Happier, healthier lives.
In a time way before Nike Fuelband ® (remember that?) Medolor was a bracelet concept that intelligently monitored the wearer's medical status to preemptively detect anomalies and other discrepancies.
Not located in the personal health sector but framed as an actual medical device, it is designed to cooperate with other healthcare services to improve emergency response times or simply better inform a regular checkup.
This concept was a university project, in which I was responsible for the concept, the service integration and the stakeholder mapping.
Stating the Art of Technology
The bracelet doesn't have to be intrusive or penetrative in order to gather data about the wearer's health status. Using features such as luminescence blood analysis, pheromone detection or skin emission analysis, it detects diseases or related issues before they pose a problem.
The device stores medical history and thereby creates a profile of the user. This feature can also improve and catalyze a healthier lifestyle.
Integration into medicare
Gathered information can be shared with authorized healthcare professional to speed up processes. Additionally, the bracelet can send beacons to rescue services in case of emergencies.
Designing for health
Personal health is a rapidly growing sector heavily benefiting from advancing technology, better use of bigger data and an increasingly user-friendly design. A cornucopia of wearables measure and tell us anything about ourselves that we could possibly want to know and yet we are not satisfied. Because the knowledge of having walked 7842 steps in one day doesn't provide any value to us. Designing for healthcare has to be meaningful and sensemaking to the user, not the system.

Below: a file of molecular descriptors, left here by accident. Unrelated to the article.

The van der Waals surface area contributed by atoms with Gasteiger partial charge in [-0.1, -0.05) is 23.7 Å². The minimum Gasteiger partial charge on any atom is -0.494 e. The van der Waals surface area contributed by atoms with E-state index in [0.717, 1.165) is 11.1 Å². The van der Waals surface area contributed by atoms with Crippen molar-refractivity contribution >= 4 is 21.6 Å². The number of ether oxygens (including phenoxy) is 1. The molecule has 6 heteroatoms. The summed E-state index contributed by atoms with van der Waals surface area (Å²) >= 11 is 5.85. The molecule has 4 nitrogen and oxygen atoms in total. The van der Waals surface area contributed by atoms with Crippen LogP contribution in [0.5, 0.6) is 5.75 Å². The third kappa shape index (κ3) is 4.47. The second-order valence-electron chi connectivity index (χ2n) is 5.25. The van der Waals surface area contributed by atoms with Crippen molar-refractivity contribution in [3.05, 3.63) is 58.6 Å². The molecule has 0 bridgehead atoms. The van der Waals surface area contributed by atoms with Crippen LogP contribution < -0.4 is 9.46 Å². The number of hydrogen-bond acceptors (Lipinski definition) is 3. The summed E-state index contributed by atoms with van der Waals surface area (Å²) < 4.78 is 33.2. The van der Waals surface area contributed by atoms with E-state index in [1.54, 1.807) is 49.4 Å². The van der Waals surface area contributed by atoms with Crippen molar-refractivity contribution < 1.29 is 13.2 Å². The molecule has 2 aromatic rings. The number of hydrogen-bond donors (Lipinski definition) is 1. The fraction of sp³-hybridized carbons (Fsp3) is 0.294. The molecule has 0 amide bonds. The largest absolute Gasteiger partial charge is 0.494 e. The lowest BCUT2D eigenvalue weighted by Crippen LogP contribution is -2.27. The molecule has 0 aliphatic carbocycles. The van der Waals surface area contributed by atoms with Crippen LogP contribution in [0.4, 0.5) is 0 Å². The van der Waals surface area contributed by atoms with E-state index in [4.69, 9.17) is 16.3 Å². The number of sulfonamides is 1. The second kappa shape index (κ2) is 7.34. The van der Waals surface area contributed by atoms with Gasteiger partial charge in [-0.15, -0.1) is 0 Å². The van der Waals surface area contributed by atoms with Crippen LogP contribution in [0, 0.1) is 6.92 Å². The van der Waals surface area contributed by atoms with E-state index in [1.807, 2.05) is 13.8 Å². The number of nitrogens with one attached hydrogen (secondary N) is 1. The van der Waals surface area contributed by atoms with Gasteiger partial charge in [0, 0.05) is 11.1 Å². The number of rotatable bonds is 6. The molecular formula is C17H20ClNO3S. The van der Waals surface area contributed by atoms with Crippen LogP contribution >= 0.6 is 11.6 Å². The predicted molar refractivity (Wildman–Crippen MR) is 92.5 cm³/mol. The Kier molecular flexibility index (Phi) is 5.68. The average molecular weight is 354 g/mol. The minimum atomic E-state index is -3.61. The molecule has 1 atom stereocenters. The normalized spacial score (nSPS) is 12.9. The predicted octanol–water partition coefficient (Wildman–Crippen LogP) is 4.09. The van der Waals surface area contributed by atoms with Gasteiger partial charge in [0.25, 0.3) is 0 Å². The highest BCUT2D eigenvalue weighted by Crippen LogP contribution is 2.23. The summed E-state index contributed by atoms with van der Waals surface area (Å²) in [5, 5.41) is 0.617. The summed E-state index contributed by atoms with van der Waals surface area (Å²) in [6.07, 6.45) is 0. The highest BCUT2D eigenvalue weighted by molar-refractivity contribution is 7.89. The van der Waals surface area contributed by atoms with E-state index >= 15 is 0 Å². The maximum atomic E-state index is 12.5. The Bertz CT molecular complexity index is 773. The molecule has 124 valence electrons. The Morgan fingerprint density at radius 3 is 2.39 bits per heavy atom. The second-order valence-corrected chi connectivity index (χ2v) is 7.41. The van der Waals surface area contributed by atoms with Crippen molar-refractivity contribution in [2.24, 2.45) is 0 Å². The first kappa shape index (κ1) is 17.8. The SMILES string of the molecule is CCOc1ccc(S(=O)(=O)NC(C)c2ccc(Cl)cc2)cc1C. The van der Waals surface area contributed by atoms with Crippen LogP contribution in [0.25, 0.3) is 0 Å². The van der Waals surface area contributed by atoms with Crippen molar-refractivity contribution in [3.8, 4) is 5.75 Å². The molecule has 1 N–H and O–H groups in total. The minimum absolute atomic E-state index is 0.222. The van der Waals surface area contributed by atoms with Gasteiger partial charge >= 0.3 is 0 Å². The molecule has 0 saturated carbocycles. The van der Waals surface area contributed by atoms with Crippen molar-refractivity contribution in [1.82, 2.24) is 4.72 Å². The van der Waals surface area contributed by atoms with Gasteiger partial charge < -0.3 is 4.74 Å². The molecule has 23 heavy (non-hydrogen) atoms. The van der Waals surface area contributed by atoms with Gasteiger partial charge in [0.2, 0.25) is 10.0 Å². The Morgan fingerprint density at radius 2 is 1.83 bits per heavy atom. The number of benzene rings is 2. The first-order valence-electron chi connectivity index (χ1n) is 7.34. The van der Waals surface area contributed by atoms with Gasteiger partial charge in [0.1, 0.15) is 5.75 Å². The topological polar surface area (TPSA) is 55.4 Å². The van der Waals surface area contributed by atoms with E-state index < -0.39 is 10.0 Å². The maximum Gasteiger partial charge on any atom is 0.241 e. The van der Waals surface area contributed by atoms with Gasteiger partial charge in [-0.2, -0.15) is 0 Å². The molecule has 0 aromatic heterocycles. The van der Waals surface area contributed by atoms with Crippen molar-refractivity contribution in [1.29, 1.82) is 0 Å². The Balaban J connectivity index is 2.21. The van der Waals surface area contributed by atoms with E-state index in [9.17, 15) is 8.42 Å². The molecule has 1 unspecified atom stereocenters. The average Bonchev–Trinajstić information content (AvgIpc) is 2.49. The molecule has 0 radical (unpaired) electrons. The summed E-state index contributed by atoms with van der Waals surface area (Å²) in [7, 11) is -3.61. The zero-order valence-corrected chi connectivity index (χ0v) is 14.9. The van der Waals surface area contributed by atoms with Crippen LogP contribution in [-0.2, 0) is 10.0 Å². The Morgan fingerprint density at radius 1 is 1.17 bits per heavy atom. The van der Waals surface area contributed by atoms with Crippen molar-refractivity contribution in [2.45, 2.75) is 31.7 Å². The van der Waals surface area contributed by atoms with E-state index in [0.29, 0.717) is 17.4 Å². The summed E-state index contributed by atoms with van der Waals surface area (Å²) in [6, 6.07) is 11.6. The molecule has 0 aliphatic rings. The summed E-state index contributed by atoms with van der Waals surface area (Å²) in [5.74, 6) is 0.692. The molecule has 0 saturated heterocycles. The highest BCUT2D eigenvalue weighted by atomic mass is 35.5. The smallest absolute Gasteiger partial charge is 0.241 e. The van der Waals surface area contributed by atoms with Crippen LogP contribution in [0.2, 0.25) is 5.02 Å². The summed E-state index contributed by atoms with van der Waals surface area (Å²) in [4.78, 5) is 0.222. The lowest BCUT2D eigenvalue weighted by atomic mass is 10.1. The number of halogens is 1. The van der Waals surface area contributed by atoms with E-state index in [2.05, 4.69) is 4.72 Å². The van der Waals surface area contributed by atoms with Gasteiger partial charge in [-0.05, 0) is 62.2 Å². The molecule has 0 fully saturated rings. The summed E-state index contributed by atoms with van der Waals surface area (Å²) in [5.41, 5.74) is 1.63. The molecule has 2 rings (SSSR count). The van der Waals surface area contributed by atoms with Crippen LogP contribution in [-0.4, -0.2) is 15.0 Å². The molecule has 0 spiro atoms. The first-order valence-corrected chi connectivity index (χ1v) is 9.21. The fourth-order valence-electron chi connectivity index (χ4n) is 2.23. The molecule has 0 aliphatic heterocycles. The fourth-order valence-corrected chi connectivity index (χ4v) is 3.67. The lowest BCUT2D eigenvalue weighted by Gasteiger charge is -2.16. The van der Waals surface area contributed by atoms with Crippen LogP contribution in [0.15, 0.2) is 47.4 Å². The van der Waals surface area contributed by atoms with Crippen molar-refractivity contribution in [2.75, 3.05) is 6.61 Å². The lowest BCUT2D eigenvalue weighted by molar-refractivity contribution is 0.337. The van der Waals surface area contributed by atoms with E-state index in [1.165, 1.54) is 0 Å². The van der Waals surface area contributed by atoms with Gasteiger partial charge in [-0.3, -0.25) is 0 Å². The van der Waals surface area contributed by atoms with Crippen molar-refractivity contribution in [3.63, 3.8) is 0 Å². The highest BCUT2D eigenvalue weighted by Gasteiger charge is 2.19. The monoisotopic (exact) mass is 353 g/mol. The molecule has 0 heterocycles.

This project addresses personal health from a professional service provider side. During the process, we focussed on establishing the best link between user (patient) and healthcare professional.
AHEAD OF ITS TIME
Medolor was a project when I was still doing my Bachelor. Now seen as almost mundane, I still think it was something very beautiful, as by the time of it's making, wearables weren't a thing yet.
For us, it was just the logical continuation of the trend towards interfaceless devices, contactless operations and centralized device interactions. Trends that are - unlike the novelty of the bracelet - still very up-to-date.